Basic Introduction to Game Design

Game System Dynamics

Welcome to the fourth week of class in the course: Basic Introduction to Game Design. Thanks for com­ing over from GameCareerGuide if you read my guest post there. Make sure to read the syl­labus and course infor­ma­tion before you con­tin­ue. Today, we are going to dis­cuss sys­tem dynam­ics in games. This text fol­lows close­ly from our text­books (Game Design Workshop, Chapter 5, Challenges for Game Designers, Chapter 2, and Salen and Zimmerman Rules of Play chap­ters 13,14,16,17,18). In pre­vi­ous lec­tures, we have dis­cussed the util­i­ty of rules. As game design­ers, we use rules to deter­mine the actions play­ers can take and the out­come of those actions. In dig­i­tal games, the game log­ic often pro­vides parts of the rules of your game. The audio­vi­su­al man­i­fes­ta­tion of your game (even the sto­ry of your game) is how­ev­er not con­sid­ered a com­po­nent of the for­mal ele­ments of games. When audio­vi­su­al ele­ments influ­ence the for­mal struc­ture of your game, this should be con­sid­ered as a fac­tor of your game rules. Salen and Zimmerman dis­tin­guish between con­sti­t­u­a­tive rules and oper­a­tional rules as well as implic­it rules.

  • Constituative rules are all about a game’s inter­nal events. They are the main log­ic behind your game. In a dig­i­tal game, these are con­tained direct­ly in the code of your game.
  • Operational rules are all the rules need­ed to run the game (not just the con­sti­t­u­a­tive or inter­nal events) includ­ing all exter­nal events relat­ed to your game, such as input and out­put of the game, the way that you express choice in your game and how out­comes are defined for play­ers.
  • Implicit rules are the unstat­ed assump­tions of a game (often sim­i­lar to a player’s hon­our code, but also relat­ing to the nature of the com­put­ing plat­form that your game runs on). Implicit rules often relate to the con­tex­tu­al sit­u­a­tion of a game that we are tak­ing for grant­ed. However, this con­tex­tu­al sit­u­a­tion can be played with, to exper­i­ment with inno­va­tions in game design.

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Pac-Man Things
Basic Introduction to Game Design

The formal systems of games and game design atoms

Welcome to the sec­ond week of class in the course: Basic Introduction to Game Design. Make sure to read the syl­labus and course infor­ma­tion before you con­tin­ue. Today, we are going to dis­cuss the for­mal sys­tem struc­tures of games (an intro­duc­tion to its for­mal and dra­mat­ic ele­ments) and game design atoms. This text fol­lows close­ly from our text­books (Game Design Workshop, Chapters 2 & 3 and Challenges for Game Designers, Chapter 2); it also takes inspi­ra­tion from the Salen and Zimmerman book Rules of Play (Chapters 5,6,7). Keep in mind that game design is a field of prac­tice and even when you are read­ing all the infor­ma­tion from this course, there is no sub­sti­tute for work­ing on some games at home for prac­tice.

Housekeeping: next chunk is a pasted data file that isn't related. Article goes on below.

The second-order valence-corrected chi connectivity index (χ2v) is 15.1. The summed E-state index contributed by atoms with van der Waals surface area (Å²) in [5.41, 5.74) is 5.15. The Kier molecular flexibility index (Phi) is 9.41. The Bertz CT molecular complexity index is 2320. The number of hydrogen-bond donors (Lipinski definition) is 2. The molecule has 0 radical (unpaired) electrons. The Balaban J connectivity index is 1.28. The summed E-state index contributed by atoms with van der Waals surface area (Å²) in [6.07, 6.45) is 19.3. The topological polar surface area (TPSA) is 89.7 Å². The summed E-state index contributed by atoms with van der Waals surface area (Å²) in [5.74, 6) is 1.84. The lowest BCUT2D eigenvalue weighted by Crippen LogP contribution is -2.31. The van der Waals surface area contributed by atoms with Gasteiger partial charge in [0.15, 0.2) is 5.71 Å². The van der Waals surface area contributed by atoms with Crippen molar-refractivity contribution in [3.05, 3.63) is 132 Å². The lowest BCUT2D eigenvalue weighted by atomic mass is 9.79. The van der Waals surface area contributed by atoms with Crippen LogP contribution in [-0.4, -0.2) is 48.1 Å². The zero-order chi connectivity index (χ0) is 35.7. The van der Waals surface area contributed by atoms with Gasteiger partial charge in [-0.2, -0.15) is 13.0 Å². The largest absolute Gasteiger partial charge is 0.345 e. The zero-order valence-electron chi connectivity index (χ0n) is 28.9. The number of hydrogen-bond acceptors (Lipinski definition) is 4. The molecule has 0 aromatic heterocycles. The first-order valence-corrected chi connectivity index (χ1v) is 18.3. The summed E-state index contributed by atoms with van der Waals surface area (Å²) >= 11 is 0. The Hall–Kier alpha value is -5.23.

The Definition of Games

Rather than pon­der­ing on the exact def­i­n­i­tions of game here (many of which can be found in Rules of Play, Chapter 7), we want to look at what’s most use­ful to us as game design­ers.

Design is the process by which a design­er cre­ates a con­text to be encoun­tered by a par­tic­i­pant, from which mean­ing emerges.” (Katie Salen and Eric Zimmerman)

This quote from the Rules of Play book encap­su­lates the main items that we should focus on as game design­ers: (1) Context, which can be the spaces, objects, sto­ry and behav­iours that you encounter in games. (2) Participants are your play­ers that act upon your game con­text for exam­ple via manip­u­la­tion or explo­ration. They inhab­it your game world to play. (3) Meaning is a con­cept that we have already men­tioned last week when we talked about mean­ing­ful choice. When play­ers take actions in your game, mean­ing­ful play should emerge from the agency that play­ers feel. Meaning here is tied to the val­ue of sig­nif­i­cance of some­thing encoun­tered in a game for the indi­vid­ual play­er. Even in real life, mean­ing is impor­tant to us because it helps us nav­i­gate through our world and inter­pret the peo­ple and the world around us. Our every­day inter­ac­tions are essen­tial­ly guid­ed by mean­ing-mak­ing. Continue read­ing